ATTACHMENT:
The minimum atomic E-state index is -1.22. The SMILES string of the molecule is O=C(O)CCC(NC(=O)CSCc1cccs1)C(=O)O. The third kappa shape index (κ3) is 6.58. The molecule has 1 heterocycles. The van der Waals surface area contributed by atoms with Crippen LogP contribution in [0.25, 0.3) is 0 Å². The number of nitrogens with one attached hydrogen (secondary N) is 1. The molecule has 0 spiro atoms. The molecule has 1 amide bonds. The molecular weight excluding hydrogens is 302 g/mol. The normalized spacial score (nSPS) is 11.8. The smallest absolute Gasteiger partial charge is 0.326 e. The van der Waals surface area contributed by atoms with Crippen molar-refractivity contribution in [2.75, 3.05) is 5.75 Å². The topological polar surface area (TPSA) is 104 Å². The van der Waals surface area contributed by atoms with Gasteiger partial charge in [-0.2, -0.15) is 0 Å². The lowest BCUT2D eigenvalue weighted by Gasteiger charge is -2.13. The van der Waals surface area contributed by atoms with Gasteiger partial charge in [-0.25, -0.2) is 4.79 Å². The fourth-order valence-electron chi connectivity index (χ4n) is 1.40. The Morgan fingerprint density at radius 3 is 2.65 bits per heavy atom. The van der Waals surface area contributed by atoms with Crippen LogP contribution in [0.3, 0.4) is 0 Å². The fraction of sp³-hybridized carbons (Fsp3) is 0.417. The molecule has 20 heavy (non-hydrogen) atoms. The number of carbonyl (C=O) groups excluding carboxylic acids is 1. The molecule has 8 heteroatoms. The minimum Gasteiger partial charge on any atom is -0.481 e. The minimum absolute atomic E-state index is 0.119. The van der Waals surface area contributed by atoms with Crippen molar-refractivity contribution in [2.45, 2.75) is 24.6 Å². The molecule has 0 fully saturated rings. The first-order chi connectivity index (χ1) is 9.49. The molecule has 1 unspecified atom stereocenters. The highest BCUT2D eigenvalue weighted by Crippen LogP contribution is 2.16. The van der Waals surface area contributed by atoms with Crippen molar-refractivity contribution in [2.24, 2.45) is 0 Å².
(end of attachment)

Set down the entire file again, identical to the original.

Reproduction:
The minimum atomic E-state index is -1.22. The SMILES string of the molecule is O=C(O)CCC(NC(=O)CSCc1cccs1)C(=O)O. The third kappa shape index (κ3) is 6.58. The molecule has 1 heterocycles. The van der Waals surface area contributed by atoms with Crippen LogP contribution in [0.25, 0.3) is 0 Å². The number of nitrogens with one attached hydrogen (secondary N) is 1. The molecule has 0 spiro atoms. The molecule has 1 amide bonds. The molecular weight excluding hydrogens is 302 g/mol. The normalized spacial score (nSPS) is 11.8. The smallest absolute Gasteiger partial charge is 0.326 e. The van der Waals surface area contributed by atoms with Crippen molar-refractivity contribution in [2.75, 3.05) is 5.75 Å². The topological polar surface area (TPSA) is 104 Å². The van der Waals surface area contributed by atoms with Gasteiger partial charge in [-0.2, -0.15) is 0 Å². The lowest BCUT2D eigenvalue weighted by Gasteiger charge is -2.13. The van der Waals surface area contributed by atoms with Gasteiger partial charge in [-0.25, -0.2) is 4.79 Å². The fourth-order valence-electron chi connectivity index (χ4n) is 1.40. The Morgan fingerprint density at radius 3 is 2.65 bits per heavy atom. The van der Waals surface area contributed by atoms with Crippen LogP contribution in [0.3, 0.4) is 0 Å². The fraction of sp³-hybridized carbons (Fsp3) is 0.417. The molecule has 20 heavy (non-hydrogen) atoms. The number of carbonyl (C=O) groups excluding carboxylic acids is 1. The molecule has 8 heteroatoms. The minimum Gasteiger partial charge on any atom is -0.481 e. The minimum absolute atomic E-state index is 0.119. The van der Waals surface area contributed by atoms with Crippen molar-refractivity contribution in [2.45, 2.75) is 24.6 Å². The molecule has 0 fully saturated rings. The first-order chi connectivity index (χ1) is 9.49. The molecule has 1 unspecified atom stereocenters. The highest BCUT2D eigenvalue weighted by Crippen LogP contribution is 2.16. The van der Waals surface area contributed by atoms with Crippen molar-refractivity contribution in [2.24, 2.45) is 0 Å².